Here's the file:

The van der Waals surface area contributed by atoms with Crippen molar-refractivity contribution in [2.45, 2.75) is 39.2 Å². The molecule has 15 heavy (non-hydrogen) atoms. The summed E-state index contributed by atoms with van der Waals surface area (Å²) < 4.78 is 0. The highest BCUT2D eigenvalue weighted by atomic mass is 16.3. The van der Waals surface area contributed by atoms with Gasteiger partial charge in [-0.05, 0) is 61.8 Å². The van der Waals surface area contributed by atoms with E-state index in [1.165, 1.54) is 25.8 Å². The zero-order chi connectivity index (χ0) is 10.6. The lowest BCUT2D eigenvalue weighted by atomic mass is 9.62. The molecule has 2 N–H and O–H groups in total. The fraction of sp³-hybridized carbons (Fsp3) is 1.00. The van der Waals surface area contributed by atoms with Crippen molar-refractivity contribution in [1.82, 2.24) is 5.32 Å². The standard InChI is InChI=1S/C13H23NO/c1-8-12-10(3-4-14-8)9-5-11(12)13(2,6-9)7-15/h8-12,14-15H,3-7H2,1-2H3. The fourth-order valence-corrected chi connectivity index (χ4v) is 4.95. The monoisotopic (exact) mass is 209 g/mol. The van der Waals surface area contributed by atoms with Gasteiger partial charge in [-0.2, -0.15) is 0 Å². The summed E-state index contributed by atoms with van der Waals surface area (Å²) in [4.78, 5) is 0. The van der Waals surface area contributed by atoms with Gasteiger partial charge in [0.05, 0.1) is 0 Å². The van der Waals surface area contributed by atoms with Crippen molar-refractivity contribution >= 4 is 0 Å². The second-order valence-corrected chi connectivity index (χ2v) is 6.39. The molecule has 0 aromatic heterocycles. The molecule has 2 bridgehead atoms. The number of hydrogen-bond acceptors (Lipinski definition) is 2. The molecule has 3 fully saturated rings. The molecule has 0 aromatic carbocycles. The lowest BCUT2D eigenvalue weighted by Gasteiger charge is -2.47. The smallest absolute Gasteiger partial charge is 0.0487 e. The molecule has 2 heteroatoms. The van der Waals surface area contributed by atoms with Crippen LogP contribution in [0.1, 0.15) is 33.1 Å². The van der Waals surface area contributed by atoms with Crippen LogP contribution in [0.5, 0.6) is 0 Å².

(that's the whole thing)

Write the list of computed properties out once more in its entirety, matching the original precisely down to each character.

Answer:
The van der Waals surface area contributed by atoms with Crippen molar-refractivity contribution in [2.45, 2.75) is 39.2 Å². The molecule has 15 heavy (non-hydrogen) atoms. The summed E-state index contributed by atoms with van der Waals surface area (Å²) < 4.78 is 0. The highest BCUT2D eigenvalue weighted by atomic mass is 16.3. The van der Waals surface area contributed by atoms with Gasteiger partial charge in [-0.05, 0) is 61.8 Å². The van der Waals surface area contributed by atoms with E-state index in [1.165, 1.54) is 25.8 Å². The zero-order chi connectivity index (χ0) is 10.6. The lowest BCUT2D eigenvalue weighted by atomic mass is 9.62. The molecule has 2 N–H and O–H groups in total. The fraction of sp³-hybridized carbons (Fsp3) is 1.00. The van der Waals surface area contributed by atoms with Crippen molar-refractivity contribution in [1.82, 2.24) is 5.32 Å². The standard InChI is InChI=1S/C13H23NO/c1-8-12-10(3-4-14-8)9-5-11(12)13(2,6-9)7-15/h8-12,14-15H,3-7H2,1-2H3. The fourth-order valence-corrected chi connectivity index (χ4v) is 4.95. The monoisotopic (exact) mass is 209 g/mol. The van der Waals surface area contributed by atoms with Gasteiger partial charge in [-0.2, -0.15) is 0 Å². The summed E-state index contributed by atoms with van der Waals surface area (Å²) in [4.78, 5) is 0. The van der Waals surface area contributed by atoms with Gasteiger partial charge in [0.05, 0.1) is 0 Å². The van der Waals surface area contributed by atoms with Crippen molar-refractivity contribution >= 4 is 0 Å². The second-order valence-corrected chi connectivity index (χ2v) is 6.39. The molecule has 0 aromatic heterocycles. The molecule has 2 bridgehead atoms. The number of hydrogen-bond acceptors (Lipinski definition) is 2. The molecule has 3 fully saturated rings. The molecule has 0 aromatic carbocycles. The lowest BCUT2D eigenvalue weighted by Gasteiger charge is -2.47. The smallest absolute Gasteiger partial charge is 0.0487 e. The molecule has 2 heteroatoms. The van der Waals surface area contributed by atoms with Crippen LogP contribution in [0.1, 0.15) is 33.1 Å². The van der Waals surface area contributed by atoms with Crippen LogP contribution in [0.5, 0.6) is 0 Å².